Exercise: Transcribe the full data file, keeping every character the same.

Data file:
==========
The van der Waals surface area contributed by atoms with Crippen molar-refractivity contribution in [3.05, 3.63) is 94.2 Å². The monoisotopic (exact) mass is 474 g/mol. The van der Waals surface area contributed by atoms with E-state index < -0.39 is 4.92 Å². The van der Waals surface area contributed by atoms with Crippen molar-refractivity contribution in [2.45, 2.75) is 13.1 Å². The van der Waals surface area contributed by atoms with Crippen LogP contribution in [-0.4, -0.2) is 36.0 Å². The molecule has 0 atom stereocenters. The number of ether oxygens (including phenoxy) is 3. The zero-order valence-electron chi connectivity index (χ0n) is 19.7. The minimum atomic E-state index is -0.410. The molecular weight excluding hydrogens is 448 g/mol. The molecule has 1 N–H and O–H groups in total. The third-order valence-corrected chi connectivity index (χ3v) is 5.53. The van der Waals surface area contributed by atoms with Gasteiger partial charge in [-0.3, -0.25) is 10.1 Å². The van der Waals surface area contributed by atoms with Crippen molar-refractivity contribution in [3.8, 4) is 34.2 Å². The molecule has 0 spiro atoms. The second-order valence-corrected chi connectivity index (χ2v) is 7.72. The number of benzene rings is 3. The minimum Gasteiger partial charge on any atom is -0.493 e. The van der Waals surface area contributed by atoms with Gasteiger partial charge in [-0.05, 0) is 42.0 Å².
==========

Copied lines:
The van der Waals surface area contributed by atoms with Crippen molar-refractivity contribution in [3.05, 3.63) is 94.2 Å². The monoisotopic (exact) mass is 474 g/mol. The van der Waals surface area contributed by atoms with E-state index < -0.39 is 4.92 Å². The van der Waals surface area contributed by atoms with Crippen molar-refractivity contribution in [2.45, 2.75) is 13.1 Å². The van der Waals surface area contributed by atoms with Crippen LogP contribution in [-0.4, -0.2) is 36.0 Å². The molecule has 0 atom stereocenters. The number of ether oxygens (including phenoxy) is 3. The zero-order valence-electron chi connectivity index (χ0n) is 19.7. The minimum atomic E-state index is -0.410. The molecular weight excluding hydrogens is 448 g/mol. The molecule has 1 N–H and O–H groups in total. The third-order valence-corrected chi connectivity index (χ3v) is 5.53. The van der Waals surface area contributed by atoms with Gasteiger partial charge in [-0.3, -0.25) is 10.1 Å². The van der Waals surface area contributed by atoms with Crippen molar-refractivity contribution in [3.8, 4) is 34.2 Å². The molecule has 0 spiro atoms. The second-order valence-corrected chi connectivity index (χ2v) is 7.72. The number of benzene rings is 3. The minimum Gasteiger partial charge on any atom is -0.493 e. The van der Waals surface area contributed by atoms with Gasteiger partial charge in [-0.05, 0) is 42.0 Å².